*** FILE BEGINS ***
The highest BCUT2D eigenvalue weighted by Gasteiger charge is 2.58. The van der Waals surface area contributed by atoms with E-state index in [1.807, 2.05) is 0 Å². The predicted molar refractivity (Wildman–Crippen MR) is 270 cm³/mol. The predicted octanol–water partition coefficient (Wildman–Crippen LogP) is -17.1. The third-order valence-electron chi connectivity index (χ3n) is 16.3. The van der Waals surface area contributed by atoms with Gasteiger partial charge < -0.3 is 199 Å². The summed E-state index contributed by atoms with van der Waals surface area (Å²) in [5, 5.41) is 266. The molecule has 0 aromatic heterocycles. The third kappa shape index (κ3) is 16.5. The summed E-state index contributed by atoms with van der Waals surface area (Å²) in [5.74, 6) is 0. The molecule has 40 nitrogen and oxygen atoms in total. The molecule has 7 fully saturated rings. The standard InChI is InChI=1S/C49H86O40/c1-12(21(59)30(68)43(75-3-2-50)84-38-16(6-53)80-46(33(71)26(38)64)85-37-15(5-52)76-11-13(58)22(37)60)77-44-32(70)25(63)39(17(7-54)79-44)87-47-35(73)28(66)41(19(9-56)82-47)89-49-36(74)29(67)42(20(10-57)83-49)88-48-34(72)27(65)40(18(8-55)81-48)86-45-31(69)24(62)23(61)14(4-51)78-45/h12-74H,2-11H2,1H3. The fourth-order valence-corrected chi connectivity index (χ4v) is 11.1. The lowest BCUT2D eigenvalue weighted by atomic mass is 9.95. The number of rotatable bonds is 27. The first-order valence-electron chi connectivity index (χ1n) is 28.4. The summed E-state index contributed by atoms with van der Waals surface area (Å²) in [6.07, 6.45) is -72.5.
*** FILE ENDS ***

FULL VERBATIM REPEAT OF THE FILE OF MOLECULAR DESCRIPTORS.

The highest BCUT2D eigenvalue weighted by Gasteiger charge is 2.58. The van der Waals surface area contributed by atoms with E-state index in [1.807, 2.05) is 0 Å². The predicted molar refractivity (Wildman–Crippen MR) is 270 cm³/mol. The predicted octanol–water partition coefficient (Wildman–Crippen LogP) is -17.1. The third-order valence-electron chi connectivity index (χ3n) is 16.3. The van der Waals surface area contributed by atoms with Gasteiger partial charge < -0.3 is 199 Å². The summed E-state index contributed by atoms with van der Waals surface area (Å²) in [5, 5.41) is 266. The molecule has 0 aromatic heterocycles. The third kappa shape index (κ3) is 16.5. The summed E-state index contributed by atoms with van der Waals surface area (Å²) in [5.74, 6) is 0. The molecule has 40 nitrogen and oxygen atoms in total. The molecule has 7 fully saturated rings. The standard InChI is InChI=1S/C49H86O40/c1-12(21(59)30(68)43(75-3-2-50)84-38-16(6-53)80-46(33(71)26(38)64)85-37-15(5-52)76-11-13(58)22(37)60)77-44-32(70)25(63)39(17(7-54)79-44)87-47-35(73)28(66)41(19(9-56)82-47)89-49-36(74)29(67)42(20(10-57)83-49)88-48-34(72)27(65)40(18(8-55)81-48)86-45-31(69)24(62)23(61)14(4-51)78-45/h12-74H,2-11H2,1H3. The fourth-order valence-corrected chi connectivity index (χ4v) is 11.1. The lowest BCUT2D eigenvalue weighted by atomic mass is 9.95. The number of rotatable bonds is 27. The first-order valence-electron chi connectivity index (χ1n) is 28.4. The summed E-state index contributed by atoms with van der Waals surface area (Å²) in [6.07, 6.45) is -72.5.